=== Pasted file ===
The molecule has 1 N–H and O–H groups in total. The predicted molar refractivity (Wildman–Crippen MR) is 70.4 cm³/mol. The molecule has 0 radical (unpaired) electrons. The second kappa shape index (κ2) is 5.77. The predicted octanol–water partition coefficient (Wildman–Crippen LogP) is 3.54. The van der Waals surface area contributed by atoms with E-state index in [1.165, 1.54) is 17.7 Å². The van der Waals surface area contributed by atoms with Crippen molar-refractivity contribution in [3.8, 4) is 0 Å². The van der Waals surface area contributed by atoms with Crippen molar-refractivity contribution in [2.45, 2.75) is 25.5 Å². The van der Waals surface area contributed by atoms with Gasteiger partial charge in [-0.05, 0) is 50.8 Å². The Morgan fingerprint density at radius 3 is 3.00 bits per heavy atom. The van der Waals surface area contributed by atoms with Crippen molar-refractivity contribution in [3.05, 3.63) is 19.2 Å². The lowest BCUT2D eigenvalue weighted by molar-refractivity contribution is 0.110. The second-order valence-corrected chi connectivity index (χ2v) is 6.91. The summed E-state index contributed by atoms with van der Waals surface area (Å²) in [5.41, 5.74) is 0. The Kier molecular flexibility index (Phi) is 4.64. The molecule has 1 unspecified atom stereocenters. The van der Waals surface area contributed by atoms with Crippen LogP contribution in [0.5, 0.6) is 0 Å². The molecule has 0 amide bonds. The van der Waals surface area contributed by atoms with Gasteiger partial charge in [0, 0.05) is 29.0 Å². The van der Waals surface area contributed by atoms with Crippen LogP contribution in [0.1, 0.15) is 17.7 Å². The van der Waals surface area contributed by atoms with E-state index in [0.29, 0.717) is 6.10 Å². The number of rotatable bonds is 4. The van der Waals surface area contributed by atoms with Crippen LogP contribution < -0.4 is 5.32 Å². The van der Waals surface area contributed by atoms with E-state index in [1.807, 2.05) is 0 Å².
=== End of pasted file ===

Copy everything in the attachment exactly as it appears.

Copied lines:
The molecule has 1 N–H and O–H groups in total. The predicted molar refractivity (Wildman–Crippen MR) is 70.4 cm³/mol. The molecule has 0 radical (unpaired) electrons. The second kappa shape index (κ2) is 5.77. The predicted octanol–water partition coefficient (Wildman–Crippen LogP) is 3.54. The van der Waals surface area contributed by atoms with E-state index in [1.165, 1.54) is 17.7 Å². The van der Waals surface area contributed by atoms with Crippen molar-refractivity contribution in [3.8, 4) is 0 Å². The van der Waals surface area contributed by atoms with Crippen molar-refractivity contribution in [2.45, 2.75) is 25.5 Å². The van der Waals surface area contributed by atoms with Gasteiger partial charge in [-0.05, 0) is 50.8 Å². The Morgan fingerprint density at radius 3 is 3.00 bits per heavy atom. The van der Waals surface area contributed by atoms with Crippen molar-refractivity contribution in [3.05, 3.63) is 19.2 Å². The lowest BCUT2D eigenvalue weighted by molar-refractivity contribution is 0.110. The second-order valence-corrected chi connectivity index (χ2v) is 6.91. The summed E-state index contributed by atoms with van der Waals surface area (Å²) in [5.41, 5.74) is 0. The Kier molecular flexibility index (Phi) is 4.64. The molecule has 1 unspecified atom stereocenters. The van der Waals surface area contributed by atoms with Crippen LogP contribution in [0.5, 0.6) is 0 Å². The molecule has 0 amide bonds. The van der Waals surface area contributed by atoms with Gasteiger partial charge in [0, 0.05) is 29.0 Å². The van der Waals surface area contributed by atoms with Crippen LogP contribution in [0.1, 0.15) is 17.7 Å². The van der Waals surface area contributed by atoms with E-state index in [0.29, 0.717) is 6.10 Å². The number of rotatable bonds is 4. The van der Waals surface area contributed by atoms with Crippen LogP contribution < -0.4 is 5.32 Å². The van der Waals surface area contributed by atoms with E-state index in [1.807, 2.05) is 0 Å².